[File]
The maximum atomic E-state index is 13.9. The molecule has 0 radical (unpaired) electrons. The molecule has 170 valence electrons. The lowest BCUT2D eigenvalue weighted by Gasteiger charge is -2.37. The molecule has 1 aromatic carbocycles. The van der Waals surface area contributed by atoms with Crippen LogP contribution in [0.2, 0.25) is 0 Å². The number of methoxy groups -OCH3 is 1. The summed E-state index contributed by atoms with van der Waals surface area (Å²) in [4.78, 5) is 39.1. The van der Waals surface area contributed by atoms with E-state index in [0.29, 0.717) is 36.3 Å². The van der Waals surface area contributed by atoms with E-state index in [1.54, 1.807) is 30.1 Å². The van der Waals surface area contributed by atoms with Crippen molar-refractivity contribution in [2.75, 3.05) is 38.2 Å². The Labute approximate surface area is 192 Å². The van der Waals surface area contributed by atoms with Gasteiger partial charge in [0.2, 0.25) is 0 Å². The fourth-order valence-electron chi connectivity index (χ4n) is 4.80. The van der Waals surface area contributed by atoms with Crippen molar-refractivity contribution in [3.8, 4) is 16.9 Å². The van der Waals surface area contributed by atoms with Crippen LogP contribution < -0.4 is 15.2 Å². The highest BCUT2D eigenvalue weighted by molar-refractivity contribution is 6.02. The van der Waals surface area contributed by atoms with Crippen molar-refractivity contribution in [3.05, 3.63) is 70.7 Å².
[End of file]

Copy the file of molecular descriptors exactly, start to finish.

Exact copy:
The maximum atomic E-state index is 13.9. The molecule has 0 radical (unpaired) electrons. The molecule has 170 valence electrons. The lowest BCUT2D eigenvalue weighted by Gasteiger charge is -2.37. The molecule has 1 aromatic carbocycles. The van der Waals surface area contributed by atoms with Crippen LogP contribution in [0.2, 0.25) is 0 Å². The number of methoxy groups -OCH3 is 1. The summed E-state index contributed by atoms with van der Waals surface area (Å²) in [4.78, 5) is 39.1. The van der Waals surface area contributed by atoms with E-state index in [0.29, 0.717) is 36.3 Å². The van der Waals surface area contributed by atoms with E-state index in [1.54, 1.807) is 30.1 Å². The van der Waals surface area contributed by atoms with Crippen molar-refractivity contribution in [2.75, 3.05) is 38.2 Å². The Labute approximate surface area is 192 Å². The van der Waals surface area contributed by atoms with Gasteiger partial charge in [0.2, 0.25) is 0 Å². The fourth-order valence-electron chi connectivity index (χ4n) is 4.80. The van der Waals surface area contributed by atoms with Crippen molar-refractivity contribution in [3.8, 4) is 16.9 Å². The van der Waals surface area contributed by atoms with Crippen LogP contribution < -0.4 is 15.2 Å². The highest BCUT2D eigenvalue weighted by molar-refractivity contribution is 6.02. The van der Waals surface area contributed by atoms with Crippen molar-refractivity contribution in [3.05, 3.63) is 70.7 Å².